Well.... I had followed this story in the New York Times so was eager to read Ms. Plame Wilson's memoir. The book wasn't horrible, but not the juicy read I hoped for.

The redacted sections (courtesy of the CIA, as if they haven't done enough to her!) make for a choppy, disjointed story. For example, the part explaining how Valerie meets Joe is so buried in blacked out pages that the reader goes from Valerie hoping to "have it all" to giving birth to twins.

The narrative lacks the emotion I expect
Apr 30, 2015 rated it really liked it  ·  review of another edition
“Fair Game” is an odd book. Reading accounts of the Plame affair in the “New York Times” or “Washington Post” tells more about her career and issues with the CIA than she was allowed to in her book. Those who followed the machinations of the cabal that used bogus and cynical claims that Saddam Hussein and the Iraqi armed forces had so-called weapons of mass destruction were familiar with the scurrilous treatment of Valerie Plame, career CIA officer and her husband Joseph Wilson, retired State De ...more
Aug 11, 2008 rated it did not like it  ·  review of another edition
Valerie Plame Wilson explains her version of events before and during the scandal involving her husband and trial of Scooter Libby. She insists the intent for writing this book was a means of getting the truth out. Yet the information is blatantly slanted with her obscure, subjective details and professed hatred for the Right. You get toward the final chapters and there is a plug for donations to the Wilson Trust. This trust funds her lawsuit against Cheney, Libby, Rove, and others.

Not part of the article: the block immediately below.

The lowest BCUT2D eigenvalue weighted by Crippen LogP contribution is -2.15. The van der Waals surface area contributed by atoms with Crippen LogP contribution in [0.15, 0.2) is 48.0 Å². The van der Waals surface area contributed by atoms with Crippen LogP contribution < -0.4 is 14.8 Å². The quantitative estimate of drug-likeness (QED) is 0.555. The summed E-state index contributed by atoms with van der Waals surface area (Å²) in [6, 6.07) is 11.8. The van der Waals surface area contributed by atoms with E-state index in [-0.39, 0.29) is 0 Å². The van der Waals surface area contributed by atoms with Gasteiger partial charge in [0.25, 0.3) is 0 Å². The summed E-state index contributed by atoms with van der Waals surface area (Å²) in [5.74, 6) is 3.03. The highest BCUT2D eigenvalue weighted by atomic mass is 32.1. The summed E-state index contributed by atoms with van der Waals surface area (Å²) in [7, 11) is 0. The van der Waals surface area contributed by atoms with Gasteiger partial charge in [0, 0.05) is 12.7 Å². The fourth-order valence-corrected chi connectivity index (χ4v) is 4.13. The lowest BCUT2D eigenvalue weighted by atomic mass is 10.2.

Overall I fe
Mike Hoffman
Feb 22, 2010 rated it it was amazing  ·  review of another edition
This book did everything a good book is supposed to do. It engaged me, evoked emotional response, told a good story and left me wanting more. This woman's story (or as much as our government would lt her tell) was totally tragic. An effective and talented spy, outed by the country she loved for political retribution. They put her and her family at risk, they attacked her on so many levels. Yet, she remained positive, focussed and truly unique.

I watched Frost/Nixon again right after I listened t
Apr 19, 2012 rated it really liked it  ·  review of another edition